Sunday, August 03, 2008


....Rose-Tu enjoying a dip at the Oregon Zoo....

PORTLAND, Ore. -- In just a couple of months, Rose- Tu, the Oregon Zoo's pregnant Asian elephant, will be having a baby girl. Probably.

"We're pretty confident it's going to be a girl," said Mitch Finnegan, the zoo's lead veterinarian, "although I'm still not putting any money on it."

The announcement came following analyses of hormone levels in Rose- Tu's blood. Typically, Finnegan says, testosterone levels would be higher if the baby were going to be male. However, he adds, with so few elephants born in captivity, the sample size is fairly small and there is still a bit of room for error.

The much- anticipated addition to the zoo's elephant herd, conceived in late 2006, is due to arrive any time from late August to early October. Tusko, a 13,500- pound, 36- year- old Asian elephant, is the father.

Although Rose- Tu is nearly 20 months pregnant, you'll still need to look closely to spot her "baby bump," Finnegan says. The bulge that some visitors have been noticing is actually "part baby, part breakfast" -- the result of Rose- Tu's abdominal organs shifting to make room for the baby.

"For many wild animals," Finnegan notes, "the signs of pregnancy are a lot less obvious than they are in humans."

In the fall of 2006, Tusko was introduced to Rose- Tu in hopes the two would make a love connection. The zoo monitors the female elephants' ovulatory cycles closely and planned the introduction for the appropriate time.

"We were confident that when we introduced Tusko to the girls, sparks would fly," said zoo Deputy Director Mike Keele, who also serves as the Asian elephant Species Survival Plan coordinator for the Association of Zoos and Aquariums. "From what we saw that day, Tusko was a quite the gentleman, a real 'lady's elephant' -- a true Casanova."

Rose- Tu gets along very well with Tusko and seemed receptive to his advances. Her keepers describe Rose- Tu as playful and highly intelligent; they hope she will be a doting mother.

"The birth of a new baby is the most enriching thing that can happen in an elephant herd," said Keele. "If all goes well, and we hope it will, the rest of the herd will tightly bond and protect the baby as if it were their own. There are some risks associated with being a first- time mother, but we're hopeful."

With more than 30 years of zoo experience, Keele is keenly aware that there is a 30 percent infant mortality rate among captive Asian elephants. There is no reliable data on the infant mortality rate in the wild.

"There can be complications to both mother and calf," said Keele. "A calf may be stillborn or get lodged in the birthing canal. We'll be monitoring her pregnancy very closely."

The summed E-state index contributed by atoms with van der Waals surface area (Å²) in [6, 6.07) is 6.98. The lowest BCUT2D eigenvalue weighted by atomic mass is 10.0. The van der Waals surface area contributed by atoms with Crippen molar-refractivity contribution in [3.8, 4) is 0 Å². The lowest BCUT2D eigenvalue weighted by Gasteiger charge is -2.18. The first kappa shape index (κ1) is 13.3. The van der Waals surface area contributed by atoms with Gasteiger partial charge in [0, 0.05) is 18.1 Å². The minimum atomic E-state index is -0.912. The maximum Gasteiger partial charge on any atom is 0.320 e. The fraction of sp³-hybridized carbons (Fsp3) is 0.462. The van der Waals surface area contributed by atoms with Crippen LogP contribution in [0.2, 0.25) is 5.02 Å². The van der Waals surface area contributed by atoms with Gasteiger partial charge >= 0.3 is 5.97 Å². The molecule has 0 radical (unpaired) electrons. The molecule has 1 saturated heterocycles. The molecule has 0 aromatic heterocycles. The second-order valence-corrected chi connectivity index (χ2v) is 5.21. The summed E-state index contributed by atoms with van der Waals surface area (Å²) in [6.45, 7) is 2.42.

The Association of Zoos and Aquariums' Species Survival Plan for Asian elephants recommended that Rose- Tu be bred with Tusko. The AZA, of which the Oregon Zoo is an accredited member, strives to maintain a sustainable population of the endangered elephants in North America. Currently, birth
rates are lower than necessary to do so. With few bulls and low birth rates -- combined with an aging female population -- the North American elephant population is at of risk becoming extinct.

In the late 1990s, scientists warned zoos that unless a reproductive management program was undertaken, North America was in danger of not sustaining a viable elephant population. Statistics indicate that if females do not become pregnant by the age of 25, their ability to reproduce is
severely diminished.

The Oregon Zoo has a renowned breeding program for endangered Asian elephants. More than 25 elephants have been born at the zoo, beginning with Packy in 1962. From 1994 to 2005, the zoo suspended its breeding program because it lacked the space to house four bull elephants. The zoo could not risk the 50 percent chance of having another male, which would grow up to be a powerful bull elephant with no home to place him.

Rose- Tu, born Aug. 31, 1994, was the last elephant born at the zoo.

Rose- Tu is a popular elephant within the herd and with her keepers. She is always looking to tease her herd mates and shares a strong friendship with Chendra, who is nearly the same age. Rose- Tu is the second smallest elephant in the herd, weighing about 7,600 pounds.

Tusko arrived at the zoo in June 2005 on a breeding loan. He has successfully sired three calves in the past -- two while living in Canada and one in California.

An endangered species, Asian elephants are represented by an estimated 38,000 to 51,000 individuals living in fragmented populations in the wild. Agriculture, deforestation and conflict with humans pose a constant threat to wild Asian elephants.